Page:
Disruptive Technologies: Stand Clear of the Doors!

The soundtrack for the Disruptive Technologies project has been in the making for quite some time now. I’ve been out in the field collecting all sorts of sounds which I feel are relative to the project. Adhering to the Unit 1 feedback, I’ve tried to maintain originality and used my own recordings.

The composition is largely made up of phone notifications, train, airport, shop automated sounds and police sirens which have all been been tightly woven together. There’s been a considerable amount of sound which didn’t make the cut. For instance, pneumatic drills, traffic lights and car hooters etc. The assembling was the most time-consuming. I really wanted to convey a bombardment of automated and sensory intrusion. Does it come across that way to the listener? Have I over-effected areas? I’m not going to make any further tweaks. The art maker has to make an informed decision, when to say, that’s enough.






Disruptive Technologies: Testing, Sound & Visuals

Just a brief one. Here I’ve collected an assortment of foley (notifications/radio tuning/telephone dialing and…erm dripping water?) for the project. Testing this arrangement with black /white and colour motion tweens. At this stage of the project, so much decision-making to consider.  Keeping me endlessly thinking…always thinking.




Public Information Film Project: Persuasive Narratives (part 2)

Continuing with a bit of research then some experiments. As my practice which involves persuasive narratives in technology, here I’m documenting, though very briefly, issues related to violent narratives in video games.

Many of the public information films I watched on the telly in the 1970s and 80s were generally aimed at children, raising awareness to ‘outdoor’ dangers such as playing near ditches, building sites, railway lines and talking to strangers etc. However, in the past 20 years, due to the social platforms we use, the dangers are now  ‘indoor’ activities- playing video games or ‘gaming’ as it’s commonly referred, being one example. As this issue is extremely broad, I’ve picked out an argument for and one against. Steven Johnson’s book, Everything Bad Is Good for You: How Today’s Popular Culture Is Actually Making Us Smarter, is on my to read list.

Everything Bad Is Good for You: How Today’s Popular Culture Is Actually Making Us Smarter- Steven Johnson.

Published in 2005, it is based upon Johnson’s theory that popular culture – in particular television programs and video games – has grown more complex and demanding over time and is making society as a whole more intelligent. The book’s claims, especially related to the proposed benefits of television, drew media attention.[1] It received mixed critical reviews.

Johnson states that he aims to persuade readers of “two things:

  1. ‘By almost all the standards we use to measure reading’s cognitive benefits — attention, memory, following threads, and so on — the non-literary popular culture has been steadily growing more challenging over the past thirty years’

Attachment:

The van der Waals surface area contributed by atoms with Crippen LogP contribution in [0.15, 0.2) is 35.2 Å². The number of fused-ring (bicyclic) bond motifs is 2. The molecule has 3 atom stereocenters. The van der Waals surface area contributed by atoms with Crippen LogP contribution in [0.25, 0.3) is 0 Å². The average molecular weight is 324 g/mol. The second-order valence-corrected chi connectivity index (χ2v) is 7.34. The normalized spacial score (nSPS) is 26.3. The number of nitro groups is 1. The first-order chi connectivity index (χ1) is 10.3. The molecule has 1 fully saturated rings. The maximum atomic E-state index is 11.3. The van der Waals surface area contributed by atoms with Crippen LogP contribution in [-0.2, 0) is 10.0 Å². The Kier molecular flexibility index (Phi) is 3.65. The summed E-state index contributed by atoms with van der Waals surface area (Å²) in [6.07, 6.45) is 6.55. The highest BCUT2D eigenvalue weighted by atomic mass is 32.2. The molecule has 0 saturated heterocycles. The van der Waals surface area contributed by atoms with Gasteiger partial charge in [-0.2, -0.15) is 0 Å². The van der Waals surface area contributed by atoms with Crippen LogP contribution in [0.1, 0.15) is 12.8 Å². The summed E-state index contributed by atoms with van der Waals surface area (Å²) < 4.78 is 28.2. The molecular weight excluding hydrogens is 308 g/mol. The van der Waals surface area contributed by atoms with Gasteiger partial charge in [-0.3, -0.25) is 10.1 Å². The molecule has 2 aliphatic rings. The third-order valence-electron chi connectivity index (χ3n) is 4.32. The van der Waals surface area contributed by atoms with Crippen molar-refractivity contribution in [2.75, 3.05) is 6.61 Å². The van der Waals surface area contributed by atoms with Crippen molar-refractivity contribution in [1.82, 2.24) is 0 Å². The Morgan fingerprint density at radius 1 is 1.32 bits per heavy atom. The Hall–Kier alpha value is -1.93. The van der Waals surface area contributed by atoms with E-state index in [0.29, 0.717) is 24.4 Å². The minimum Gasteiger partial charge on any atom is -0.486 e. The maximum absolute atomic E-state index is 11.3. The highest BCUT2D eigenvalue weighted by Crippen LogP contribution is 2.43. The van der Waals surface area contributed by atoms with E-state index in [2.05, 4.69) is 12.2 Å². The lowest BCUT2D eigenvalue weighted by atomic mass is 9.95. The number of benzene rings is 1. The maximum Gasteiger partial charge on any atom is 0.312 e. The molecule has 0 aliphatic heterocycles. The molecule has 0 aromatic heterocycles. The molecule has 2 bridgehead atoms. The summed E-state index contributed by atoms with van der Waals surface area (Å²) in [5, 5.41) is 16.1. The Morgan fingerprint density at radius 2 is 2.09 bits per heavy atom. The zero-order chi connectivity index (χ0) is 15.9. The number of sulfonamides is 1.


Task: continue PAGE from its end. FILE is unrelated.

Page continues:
2. ‘Increasingly, the non-literary popular culture is honing differentmental skills that are just as important as the ones exercised by reading books’


From Wikipedia- Video game-related health problems  

‘Console game-related health problems can induce repetitive strain injuries, skin disorders or other health issues. Other problems include video game-provoked seizures in patients with epilepsy’

Research has found that kids who spend too much time playing video games may have more trouble paying attention in school. Researchers found that children who had more than two hours of game time per day were twice as likely to have trouble paying attention.

Video games have also been linked in some studies to aggressive behavior and violence or fearful behavior by its players in the short term although other studies have not supported this link.

Physical signs linked to excessive video game playing include black rings in the skin under the eyes and muscular stiffness in the shoulders, possibly caused by a tense posture or sleep deprivation.

Existing literature on gaming is inconsistent, and studies occasionally produce contradictory results. Some studies show strong correlations between gaming and psychological issues like increased aggression in males, and increased depression in females. Whilst another study claims that girls who gamed were less likely to experience depression but were more likely to get into fights.


Watching my son and daughter playing on their Xbox with their virtual friends sparked my attention. At around 6:00 p.m. , the lounge becomes an amusement arcade. In this instance, it is a constant noise of gunfire, you know, the sounds you hear when a BBC war journalist is reporting news from Baghdad. As they’re engaged in battle, I’m allowed to shoot some of the coverage.


Sound: The original sound is stripped and replaced with some ordinary battle sound bites from freesound. org

Footage: Not done a great deal, just slowed down footage after a killing incident. The graphics display, wording such as WASTED, pulverised you or shotgunned you.




Ended the sequence with the credit Killing for Fun? Not really any impact visually.




Switched to widescreen and lightened the footage exposing more graphical elements. Added more titling with overlays  in heavy block impact font.



Blank screen with audio merging to visuals. Visuals cut to 15 seconds




More emphasis on sound and negative space as opposed to visuals and blending sound/visuals. The cuts being sharper with the intention that the persuasive message is now more succinct.